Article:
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BioMed Research International
Volume 2019, Article ID 1621854, 9 pages
https://doi.org/10.1155/2019/1621854
Research Article

Knockdown of PHF5A Inhibits Migration and Invasion of HCC Cells via Downregulating NF-κB Signaling

1Department of Hepatic Surgery and Liver transplantation Center of the Third Affiliated Hospital, Organ Transplantation Institute, Sun Yat-sen University and Organ Transplantation Research Center of Guangdong Province, Guangzhou 510630, China
2Department of General Surgery, The Third Affiliated Hospital, Sun Yat-Sen University, Guangzhou 510530, China
3Guangdong Key Laboratory of Liver Disease Research, The Third Affiliated Hospital of Sun Yat-sen University, Guangzhou 510630, China
4Guangzhou Clinical Research and Translation Center for Liver Disease, The Third Affiliated Hospital of Sun Yat-sen University, Guangzhou 510630, China

Correspondence should be addressed to Binsheng Fu; nc.ude.usys.liam@hsnibuf

Received 28 August 2018; Revised 29 November 2018; Accepted 23 December 2018; Published 15 January 2019

Academic Editor: Vickram Ramkumar

Copyright © 2019 Qing Yang et al. This is an open access article distributed under the Creative Commons Attribution License, which permits unrestricted use, distribution, and reproduction in any medium, provided the original work is properly cited.

Abstract

Background. Inflammation is the major risk factor for the progression of hepatocellular carcinoma (HCC), and the nuclear factor-κB (NF-κB) signaling plays the central role in the inflammation process. However, the activated mechanism of NF-κB signaling in HCC is unclear. Methods. The expression of PHF5A is examined by qPCR, western blotting, and immunohistochemistry (IHC) assay. The potential of PHF5A (PHD-finger domain protein 5a) for migration and invasion is examined by wound healing and Transwell assay. Luciferase reporter assay, western blotting, and qPCR were applied to explore the mechanism by which PHF5A is involved in progression of HCC. Results. PHF5A was significantly upregulated in HCC tissues and cells. Downregulation of PHF5A inhibits the migration and invasion of HCC cells. Further study demonstrated that PHF5A is implicated in HCC progression through NF-κB signaling. In addition, blocking the NF-κB signaling can weaken the stimulatory effect of PHF5A on migration and invasion of HCC cells. Conclusion. PHF5A expression is upregulated in HCC tissues, and depletion of PHF5A inhibits the migration and invasion of HCC cells. Further experiments demonstrated that PHF5A is implicated in NF-κB signaling and knockdown of PHF5A downregulates the activity of NF-κB pathway to inhibit the tumor progression. The above results provide the evidence that PHF5A plays an indispensable role in progressive effect of NF-κB pathway in HCC and may be a novel therapeutic target of HCC.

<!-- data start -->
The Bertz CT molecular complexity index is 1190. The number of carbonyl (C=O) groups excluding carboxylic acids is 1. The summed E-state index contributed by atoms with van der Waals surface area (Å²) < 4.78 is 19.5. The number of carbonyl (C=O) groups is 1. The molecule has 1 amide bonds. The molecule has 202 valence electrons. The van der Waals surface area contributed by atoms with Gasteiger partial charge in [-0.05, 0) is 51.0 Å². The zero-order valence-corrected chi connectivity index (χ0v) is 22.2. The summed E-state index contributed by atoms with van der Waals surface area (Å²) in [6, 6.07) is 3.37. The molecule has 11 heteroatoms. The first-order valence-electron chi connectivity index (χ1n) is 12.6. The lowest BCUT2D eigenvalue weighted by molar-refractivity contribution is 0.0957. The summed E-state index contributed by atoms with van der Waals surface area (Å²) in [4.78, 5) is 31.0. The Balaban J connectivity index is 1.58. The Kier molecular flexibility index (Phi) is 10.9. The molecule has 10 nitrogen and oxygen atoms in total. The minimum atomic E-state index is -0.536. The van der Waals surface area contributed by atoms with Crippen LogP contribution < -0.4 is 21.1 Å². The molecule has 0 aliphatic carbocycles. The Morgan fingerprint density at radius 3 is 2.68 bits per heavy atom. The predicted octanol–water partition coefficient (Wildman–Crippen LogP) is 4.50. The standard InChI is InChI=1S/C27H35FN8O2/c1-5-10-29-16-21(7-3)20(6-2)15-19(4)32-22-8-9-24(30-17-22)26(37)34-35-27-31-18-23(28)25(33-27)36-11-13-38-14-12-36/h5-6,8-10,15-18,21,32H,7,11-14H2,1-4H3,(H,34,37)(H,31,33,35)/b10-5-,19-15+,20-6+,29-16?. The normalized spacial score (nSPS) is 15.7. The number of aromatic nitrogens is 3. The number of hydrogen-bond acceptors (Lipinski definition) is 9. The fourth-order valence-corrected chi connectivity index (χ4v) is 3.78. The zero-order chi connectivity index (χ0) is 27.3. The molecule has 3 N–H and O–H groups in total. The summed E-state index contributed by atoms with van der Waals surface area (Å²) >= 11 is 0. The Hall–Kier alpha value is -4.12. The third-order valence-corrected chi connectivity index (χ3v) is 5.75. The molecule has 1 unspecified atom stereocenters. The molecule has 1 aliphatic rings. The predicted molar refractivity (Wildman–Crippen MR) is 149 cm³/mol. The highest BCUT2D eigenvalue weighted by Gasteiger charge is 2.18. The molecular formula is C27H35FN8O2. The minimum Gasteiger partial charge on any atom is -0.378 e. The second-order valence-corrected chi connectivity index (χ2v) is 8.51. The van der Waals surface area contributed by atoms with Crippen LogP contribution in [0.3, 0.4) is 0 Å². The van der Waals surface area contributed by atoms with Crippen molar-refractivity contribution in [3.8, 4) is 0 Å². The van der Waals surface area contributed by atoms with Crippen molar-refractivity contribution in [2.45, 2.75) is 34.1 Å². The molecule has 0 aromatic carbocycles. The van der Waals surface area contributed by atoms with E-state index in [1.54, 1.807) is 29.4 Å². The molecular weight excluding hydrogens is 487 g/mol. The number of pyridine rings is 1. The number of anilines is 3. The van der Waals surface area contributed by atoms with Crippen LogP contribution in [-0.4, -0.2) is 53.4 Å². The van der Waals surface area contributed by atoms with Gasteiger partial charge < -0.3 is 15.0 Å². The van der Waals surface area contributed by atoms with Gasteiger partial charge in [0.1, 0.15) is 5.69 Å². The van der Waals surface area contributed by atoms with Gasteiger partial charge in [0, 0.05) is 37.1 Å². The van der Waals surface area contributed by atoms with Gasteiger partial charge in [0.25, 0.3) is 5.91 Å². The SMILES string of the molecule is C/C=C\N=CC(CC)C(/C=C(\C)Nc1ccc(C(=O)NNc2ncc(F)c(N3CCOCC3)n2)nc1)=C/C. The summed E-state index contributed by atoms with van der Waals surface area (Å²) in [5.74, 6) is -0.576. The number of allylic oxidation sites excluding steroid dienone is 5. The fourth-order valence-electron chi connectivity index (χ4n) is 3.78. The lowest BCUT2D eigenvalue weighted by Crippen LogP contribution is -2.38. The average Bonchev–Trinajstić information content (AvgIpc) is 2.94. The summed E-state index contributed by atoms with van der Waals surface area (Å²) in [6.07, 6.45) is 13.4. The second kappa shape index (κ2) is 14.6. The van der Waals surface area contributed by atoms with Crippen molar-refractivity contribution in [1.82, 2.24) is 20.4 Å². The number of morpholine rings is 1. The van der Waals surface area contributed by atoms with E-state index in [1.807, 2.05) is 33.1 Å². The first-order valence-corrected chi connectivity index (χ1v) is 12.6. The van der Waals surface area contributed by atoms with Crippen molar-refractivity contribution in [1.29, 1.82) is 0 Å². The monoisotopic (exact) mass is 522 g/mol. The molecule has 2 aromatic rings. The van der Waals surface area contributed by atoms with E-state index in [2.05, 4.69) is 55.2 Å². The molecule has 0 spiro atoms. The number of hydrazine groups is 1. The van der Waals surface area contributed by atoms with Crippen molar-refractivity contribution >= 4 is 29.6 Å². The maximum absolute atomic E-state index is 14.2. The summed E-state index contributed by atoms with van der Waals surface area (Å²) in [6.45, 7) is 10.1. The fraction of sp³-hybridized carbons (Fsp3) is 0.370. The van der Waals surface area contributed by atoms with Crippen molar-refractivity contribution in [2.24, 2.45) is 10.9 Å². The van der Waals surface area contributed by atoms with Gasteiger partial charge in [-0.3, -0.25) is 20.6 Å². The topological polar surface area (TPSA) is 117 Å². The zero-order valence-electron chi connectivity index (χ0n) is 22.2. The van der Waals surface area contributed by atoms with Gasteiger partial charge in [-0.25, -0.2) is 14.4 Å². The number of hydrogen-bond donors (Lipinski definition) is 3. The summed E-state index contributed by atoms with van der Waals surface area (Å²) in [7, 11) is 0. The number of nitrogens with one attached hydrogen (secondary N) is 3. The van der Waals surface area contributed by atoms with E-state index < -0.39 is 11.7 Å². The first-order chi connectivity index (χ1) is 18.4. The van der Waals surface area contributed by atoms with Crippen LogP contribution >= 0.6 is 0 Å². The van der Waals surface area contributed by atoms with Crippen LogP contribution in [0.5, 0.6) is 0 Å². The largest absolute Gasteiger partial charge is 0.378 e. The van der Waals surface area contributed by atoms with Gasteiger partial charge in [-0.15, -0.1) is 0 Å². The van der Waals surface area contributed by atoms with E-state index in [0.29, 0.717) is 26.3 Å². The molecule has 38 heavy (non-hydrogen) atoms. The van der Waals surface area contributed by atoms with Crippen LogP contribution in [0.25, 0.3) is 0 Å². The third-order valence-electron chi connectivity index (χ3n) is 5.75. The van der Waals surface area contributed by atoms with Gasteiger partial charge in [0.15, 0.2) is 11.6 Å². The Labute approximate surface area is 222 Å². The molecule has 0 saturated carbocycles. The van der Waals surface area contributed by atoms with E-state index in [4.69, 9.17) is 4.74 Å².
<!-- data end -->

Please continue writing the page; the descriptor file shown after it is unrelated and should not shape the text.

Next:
1. Introduction

Liver cancer is evaluated to be the sixth most commonly diagnosed cancer and the fourth leading cause of cancer death worldwide in 2018, with about 841,000 new cases and 782,000 deaths annually [1]. China alone is responsible for approximately 50% of the total number of new cases and deaths, and 70% to 90% of primary liver cancers are hepatocellular carcinoma (HCC) [2]. To HCC patients, the dominant cause of death is tumor progression induced by invasiveness and metastasis. Despite the fact that great efforts have been made to investigate the mechanism by which tumors obtain the potential of invasiveness and metastasis, the underlying mechanism of HCC metastasis remains unclear [3].